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unreliable and fragile resource that should only be developed if the conventional large surface water projects are not feasible. This groundwater resource fragility concept has been dominant in Spain during the last 20 years (Lopez-Gunn and Llamas, 2000). In the last decade a good number of authors have also voiced this fragility as a common issue (Seckler et al., 1998; Postel, 1999).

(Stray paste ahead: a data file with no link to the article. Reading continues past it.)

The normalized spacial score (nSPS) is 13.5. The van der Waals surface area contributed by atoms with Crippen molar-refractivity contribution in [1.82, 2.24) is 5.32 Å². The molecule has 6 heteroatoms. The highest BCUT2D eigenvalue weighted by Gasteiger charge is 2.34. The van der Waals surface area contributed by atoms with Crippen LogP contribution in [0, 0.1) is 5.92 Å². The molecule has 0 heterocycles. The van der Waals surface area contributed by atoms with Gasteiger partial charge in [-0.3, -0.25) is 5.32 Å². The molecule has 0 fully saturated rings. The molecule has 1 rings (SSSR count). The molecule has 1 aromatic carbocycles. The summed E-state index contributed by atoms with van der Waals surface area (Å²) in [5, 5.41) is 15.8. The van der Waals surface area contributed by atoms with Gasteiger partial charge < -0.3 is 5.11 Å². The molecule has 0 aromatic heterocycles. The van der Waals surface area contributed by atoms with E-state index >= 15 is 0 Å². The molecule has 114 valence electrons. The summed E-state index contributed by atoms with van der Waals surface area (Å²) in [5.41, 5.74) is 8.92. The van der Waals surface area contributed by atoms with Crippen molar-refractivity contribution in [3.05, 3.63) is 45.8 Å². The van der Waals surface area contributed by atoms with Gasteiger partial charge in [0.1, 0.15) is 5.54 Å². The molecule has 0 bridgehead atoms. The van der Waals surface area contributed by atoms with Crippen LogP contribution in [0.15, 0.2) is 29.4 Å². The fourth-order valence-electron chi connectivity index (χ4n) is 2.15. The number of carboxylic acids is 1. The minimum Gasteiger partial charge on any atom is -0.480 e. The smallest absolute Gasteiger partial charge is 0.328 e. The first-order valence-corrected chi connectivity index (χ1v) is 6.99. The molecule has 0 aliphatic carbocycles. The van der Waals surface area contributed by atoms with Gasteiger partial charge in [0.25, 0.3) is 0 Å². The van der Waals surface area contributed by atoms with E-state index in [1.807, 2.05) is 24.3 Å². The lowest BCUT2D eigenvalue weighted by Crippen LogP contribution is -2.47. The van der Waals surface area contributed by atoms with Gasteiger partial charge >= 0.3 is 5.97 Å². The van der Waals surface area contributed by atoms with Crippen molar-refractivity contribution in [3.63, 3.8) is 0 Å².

Another usual wrong paradigm or hydromyth is the idea that mining nonrenewable groundwater is by definition a case of overexploitation, which implies that groundwater mining goes against basic ecological and ethical principles. Some authors (Delli Priscoli and Llamas, 2001; Abderraman, 2003) have shown that in some cases the use of non-renewable groundwater may be a reasonable option. This point of view has been approved by the UNESCO World Commission on the Ethics of Science and Technology (COMEST), as can be read in Selborne (2000).

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